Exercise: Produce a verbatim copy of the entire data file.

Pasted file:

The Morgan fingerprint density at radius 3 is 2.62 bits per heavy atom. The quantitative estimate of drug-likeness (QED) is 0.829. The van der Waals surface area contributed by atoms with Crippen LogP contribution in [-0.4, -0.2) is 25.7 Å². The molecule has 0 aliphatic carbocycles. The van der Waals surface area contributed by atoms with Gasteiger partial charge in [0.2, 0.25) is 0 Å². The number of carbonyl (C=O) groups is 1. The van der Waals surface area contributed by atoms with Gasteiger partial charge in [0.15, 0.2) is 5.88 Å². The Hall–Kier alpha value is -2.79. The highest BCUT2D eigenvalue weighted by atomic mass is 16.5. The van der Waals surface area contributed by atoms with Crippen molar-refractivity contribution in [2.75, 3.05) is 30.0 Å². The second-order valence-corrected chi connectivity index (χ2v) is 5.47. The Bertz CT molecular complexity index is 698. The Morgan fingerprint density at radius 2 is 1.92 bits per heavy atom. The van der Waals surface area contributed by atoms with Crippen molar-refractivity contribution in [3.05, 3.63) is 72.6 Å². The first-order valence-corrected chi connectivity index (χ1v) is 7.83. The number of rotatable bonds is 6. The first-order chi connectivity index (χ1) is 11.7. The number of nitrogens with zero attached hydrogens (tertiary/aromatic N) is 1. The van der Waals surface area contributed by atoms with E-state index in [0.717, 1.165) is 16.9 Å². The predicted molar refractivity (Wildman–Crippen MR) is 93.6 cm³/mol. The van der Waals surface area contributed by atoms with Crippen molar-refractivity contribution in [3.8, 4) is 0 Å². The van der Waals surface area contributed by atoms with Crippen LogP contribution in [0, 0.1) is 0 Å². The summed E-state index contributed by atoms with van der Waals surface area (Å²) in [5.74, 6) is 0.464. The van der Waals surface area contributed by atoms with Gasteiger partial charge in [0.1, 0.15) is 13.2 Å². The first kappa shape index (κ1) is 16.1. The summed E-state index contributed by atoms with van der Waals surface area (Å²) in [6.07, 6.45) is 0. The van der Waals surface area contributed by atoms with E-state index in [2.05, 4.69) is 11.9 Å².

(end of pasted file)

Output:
The Morgan fingerprint density at radius 3 is 2.62 bits per heavy atom. The quantitative estimate of drug-likeness (QED) is 0.829. The van der Waals surface area contributed by atoms with Crippen LogP contribution in [-0.4, -0.2) is 25.7 Å². The molecule has 0 aliphatic carbocycles. The van der Waals surface area contributed by atoms with Gasteiger partial charge in [0.2, 0.25) is 0 Å². The number of carbonyl (C=O) groups is 1. The van der Waals surface area contributed by atoms with Gasteiger partial charge in [0.15, 0.2) is 5.88 Å². The Hall–Kier alpha value is -2.79. The highest BCUT2D eigenvalue weighted by atomic mass is 16.5. The van der Waals surface area contributed by atoms with Crippen molar-refractivity contribution in [2.75, 3.05) is 30.0 Å². The second-order valence-corrected chi connectivity index (χ2v) is 5.47. The Bertz CT molecular complexity index is 698. The Morgan fingerprint density at radius 2 is 1.92 bits per heavy atom. The van der Waals surface area contributed by atoms with Crippen molar-refractivity contribution in [3.05, 3.63) is 72.6 Å². The first-order valence-corrected chi connectivity index (χ1v) is 7.83. The number of rotatable bonds is 6. The first-order chi connectivity index (χ1) is 11.7. The number of nitrogens with zero attached hydrogens (tertiary/aromatic N) is 1. The van der Waals surface area contributed by atoms with E-state index in [0.717, 1.165) is 16.9 Å². The predicted molar refractivity (Wildman–Crippen MR) is 93.6 cm³/mol. The van der Waals surface area contributed by atoms with Crippen molar-refractivity contribution in [3.8, 4) is 0 Å². The van der Waals surface area contributed by atoms with Crippen LogP contribution in [0, 0.1) is 0 Å². The summed E-state index contributed by atoms with van der Waals surface area (Å²) in [5.74, 6) is 0.464. The van der Waals surface area contributed by atoms with Gasteiger partial charge in [0.1, 0.15) is 13.2 Å². The first kappa shape index (κ1) is 16.1. The summed E-state index contributed by atoms with van der Waals surface area (Å²) in [6.07, 6.45) is 0. The van der Waals surface area contributed by atoms with E-state index in [2.05, 4.69) is 11.9 Å².